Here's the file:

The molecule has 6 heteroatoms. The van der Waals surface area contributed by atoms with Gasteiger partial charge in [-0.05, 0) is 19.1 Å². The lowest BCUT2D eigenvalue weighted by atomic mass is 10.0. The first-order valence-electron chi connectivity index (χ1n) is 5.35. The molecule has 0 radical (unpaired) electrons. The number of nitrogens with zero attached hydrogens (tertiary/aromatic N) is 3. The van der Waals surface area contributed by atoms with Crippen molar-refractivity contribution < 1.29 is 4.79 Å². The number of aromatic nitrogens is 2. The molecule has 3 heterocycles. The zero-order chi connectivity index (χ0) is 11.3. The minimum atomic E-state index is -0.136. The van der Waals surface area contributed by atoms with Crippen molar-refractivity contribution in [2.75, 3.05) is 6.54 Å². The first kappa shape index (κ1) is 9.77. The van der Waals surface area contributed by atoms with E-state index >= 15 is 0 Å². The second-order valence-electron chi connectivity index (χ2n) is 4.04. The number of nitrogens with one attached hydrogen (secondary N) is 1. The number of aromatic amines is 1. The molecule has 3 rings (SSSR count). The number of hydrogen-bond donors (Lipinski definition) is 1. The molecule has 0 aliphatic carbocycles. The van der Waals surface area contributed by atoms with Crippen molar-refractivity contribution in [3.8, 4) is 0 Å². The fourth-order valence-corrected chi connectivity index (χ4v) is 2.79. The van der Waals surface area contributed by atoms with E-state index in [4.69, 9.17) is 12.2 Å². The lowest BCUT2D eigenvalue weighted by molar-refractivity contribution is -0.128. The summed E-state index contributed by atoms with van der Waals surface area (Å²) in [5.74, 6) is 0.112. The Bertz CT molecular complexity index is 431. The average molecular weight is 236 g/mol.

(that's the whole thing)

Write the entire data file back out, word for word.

The molecule has 6 heteroatoms. The van der Waals surface area contributed by atoms with Gasteiger partial charge in [-0.05, 0) is 19.1 Å². The lowest BCUT2D eigenvalue weighted by atomic mass is 10.0. The first-order valence-electron chi connectivity index (χ1n) is 5.35. The molecule has 0 radical (unpaired) electrons. The number of nitrogens with zero attached hydrogens (tertiary/aromatic N) is 3. The van der Waals surface area contributed by atoms with Crippen molar-refractivity contribution < 1.29 is 4.79 Å². The number of aromatic nitrogens is 2. The molecule has 3 heterocycles. The zero-order chi connectivity index (χ0) is 11.3. The minimum atomic E-state index is -0.136. The van der Waals surface area contributed by atoms with Crippen molar-refractivity contribution in [2.75, 3.05) is 6.54 Å². The first kappa shape index (κ1) is 9.77. The van der Waals surface area contributed by atoms with E-state index >= 15 is 0 Å². The second-order valence-electron chi connectivity index (χ2n) is 4.04. The number of nitrogens with one attached hydrogen (secondary N) is 1. The number of aromatic amines is 1. The molecule has 3 rings (SSSR count). The number of hydrogen-bond donors (Lipinski definition) is 1. The molecule has 0 aliphatic carbocycles. The van der Waals surface area contributed by atoms with Crippen molar-refractivity contribution in [3.8, 4) is 0 Å². The fourth-order valence-corrected chi connectivity index (χ4v) is 2.79. The van der Waals surface area contributed by atoms with E-state index in [4.69, 9.17) is 12.2 Å². The lowest BCUT2D eigenvalue weighted by molar-refractivity contribution is -0.128. The summed E-state index contributed by atoms with van der Waals surface area (Å²) in [5.74, 6) is 0.112. The Bertz CT molecular complexity index is 431. The average molecular weight is 236 g/mol.